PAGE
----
Tuesday, 22 May 2018

Reader mailbag: Caveats on policy costings

This morning's inbox came with excellent comment from an informed reader about the difficulties in getting reasonable independent policy costings. The email reads (and is shared with permission):

  • Do not underestimate how effective agencies can be at blocking information they do not want others to know. One reason the costings will be poor is because all kinds of information will not be unavailable because the agency, not the minister, do not want to be challenged. You will find "privacy" and "computer systems" becomes big issues...
  • The main advantage of a single separate agency is consistency in the assumptions. At the moment they change depending on the whim of the needs of a budget bid. If agencies have to write down and be long term accountable for the assumptions, that will be a big step forward in like for like comparison. Even if the costings themselves are no more accurate, they comparison between policy costs (bigger, smaller, etc) will be more robust
  • My experience of independent agencies is not good: stats NZ, Office of the Auditor General, Ministry for Women, SuPERU, etc They are all small agencies with some kind of "advocacy" role that they use to justify pursuing their own agenda. Ministerial accountability has its limits, but it is at least real accountability.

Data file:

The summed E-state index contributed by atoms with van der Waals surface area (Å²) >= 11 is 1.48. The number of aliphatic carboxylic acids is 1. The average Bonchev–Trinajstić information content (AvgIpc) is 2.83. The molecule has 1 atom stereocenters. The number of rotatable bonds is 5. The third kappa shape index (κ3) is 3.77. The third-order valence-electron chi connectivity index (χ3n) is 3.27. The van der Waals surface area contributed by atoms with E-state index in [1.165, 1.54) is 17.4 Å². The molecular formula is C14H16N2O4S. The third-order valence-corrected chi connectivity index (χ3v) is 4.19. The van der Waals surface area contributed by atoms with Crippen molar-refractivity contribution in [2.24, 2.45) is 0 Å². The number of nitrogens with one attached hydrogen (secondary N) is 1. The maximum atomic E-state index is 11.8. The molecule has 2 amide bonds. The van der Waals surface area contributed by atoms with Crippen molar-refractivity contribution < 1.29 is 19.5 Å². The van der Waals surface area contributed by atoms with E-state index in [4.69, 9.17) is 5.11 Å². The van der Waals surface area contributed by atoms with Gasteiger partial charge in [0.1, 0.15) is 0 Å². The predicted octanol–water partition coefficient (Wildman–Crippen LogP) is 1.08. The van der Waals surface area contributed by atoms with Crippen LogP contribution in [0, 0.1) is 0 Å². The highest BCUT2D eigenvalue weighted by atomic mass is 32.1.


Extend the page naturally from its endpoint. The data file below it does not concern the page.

I agree with most of this. Privacy seems to be the default "Computer says no" reason for not doing things. Also agree that on the advantages of having a single consistent, if biased, ruler over having multiple different rules with different biases. 

My prior piece had looked at the ways a party might avoid having rigourous costings applied. Accountability for the costing agency would be a fun one - perhaps reinstate betting markets on whether policies wind up costing what they're advertised to cost? Ex-post assessments?

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